My family and I made it back to Portland from our extended weekend on Vashon Island. We had a great time with my mom on the Island, and a lovely visit with friends in Seattle. My kid got to ride a horse, play outside, and snuggle with his grandparents. He was very happy. The train rides were mostly wonderful, and our trip back home was quick and easy. All in all, it was a great vacation.
On our train ride up to Seattle, I found my inspiration for this post. We sat across the asile from a group of four older folks, who were just a little bit country. I found them charming, and fun to listen to. At one point in time, during the card game they were playing, one of the group used the term, “Dag gum!” in a sentence. It was in no way ironic, and I almost died trying not to giggle.
Mind you all, I wasn’t laughing at the speaker, I was laughing at the turn of phrase. Aside from the Cars movies, I had never heard anyone use the term aloud. It made me think of all the other turns of phrase that are a part of our world. America, being the large country it is, has many local dialects. I have been lucky enough to travel to most of the states, and have gotten to hear many different local sayings.
When I was a teen, I lived on the Big Island of Hawaii. I was a goofy Haole with a sassy mouth and was a little unprepared for my new environment. I managed to get out of a fight one day by playing off a specific phrase. One of the girls I knew came up to me (’cause she was mad about me hanging out with her boys) and asked me, “Eh, you wan’ beef?” Meaning, “You want to fight?” I couldn’t help myself, and responded very literally. I told her, “No thanks. I’m a vegetarian.” Fortunately for me, this made her giggle and we decided we could live with each other.
I still have random bits of Pidgin in my sayings. I also have a bit of the South in my speech patterns. I tend to say “Ya’ll” and get a bit Belle-ish in certain situations. I pick up dialects, and I have stayed in many places around the country, so I have a lot to choose from. Every now and again, I’ll slip into a Boston accent. It tends to make people wonder where I’m from.
What does this have to do with writing? Everything. When you are writing characters, there is a fine line between making a insensitive (and potentially rasist, sexist, other -ist) caricature of a person instead of adding a bit of flavor to your narrative. I love having a feel for where the characters I’m reading grew up, or are at, but it can be done very poorly. It can also be hard to read straight dialect.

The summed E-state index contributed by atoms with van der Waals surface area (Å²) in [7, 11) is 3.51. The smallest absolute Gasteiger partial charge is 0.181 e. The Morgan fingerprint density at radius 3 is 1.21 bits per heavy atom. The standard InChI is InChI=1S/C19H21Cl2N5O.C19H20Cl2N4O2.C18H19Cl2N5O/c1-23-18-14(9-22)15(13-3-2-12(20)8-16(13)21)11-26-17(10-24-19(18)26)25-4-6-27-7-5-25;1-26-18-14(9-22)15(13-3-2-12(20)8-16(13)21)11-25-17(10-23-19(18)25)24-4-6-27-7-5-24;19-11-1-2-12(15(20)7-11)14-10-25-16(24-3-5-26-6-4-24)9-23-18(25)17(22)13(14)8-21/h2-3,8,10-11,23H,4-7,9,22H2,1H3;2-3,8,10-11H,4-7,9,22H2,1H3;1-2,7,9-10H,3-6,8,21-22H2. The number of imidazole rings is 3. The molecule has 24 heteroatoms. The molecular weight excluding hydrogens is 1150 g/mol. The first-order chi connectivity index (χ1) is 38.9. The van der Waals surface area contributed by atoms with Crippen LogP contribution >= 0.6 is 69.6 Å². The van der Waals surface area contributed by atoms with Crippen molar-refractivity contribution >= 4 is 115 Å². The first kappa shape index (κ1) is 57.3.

How do we, as writers and audience members, solve this? All I can tell you is what I like, and what I do. Maybe you’ll agree with me, maybe not. I like a few turns of phrase thrown in. When a character I’m reading says something like, “Wicked! Let’s get to the park.” I automatically read the rest of the character’s dialogue in an East Coast, Boston accent. If the whole thing is phonetically spelled out, or all in dialect, it drives me crazy. It actually takes me out of the story.
Adding a bit of dialect shouldn’t be used as a way to get out of writing good dialogue. Sometimes authors use it as a crutch instead of the burst of personality it should be. Enough about how I feel, what do you all think? Should dialect be used in dialogue? Or should all our dialogue be in Newscaster speak? Where is the line for you?
As always, thanks for reading, please share.
I don’t mind over-the-top dialect, it can be pretty entertaining! Mister Swales from Dracula comes to mind, as do the various rural farmers in the James Herriot books. But yeah, it can be a slog if it’s not handled well. I love me some regional accents!
I also don’t mind some over-the-top-ness, if it’s done well. When it’s done poorly, ouch! It can be bad. It can be a great way to differentiate your characters, or show a new scene.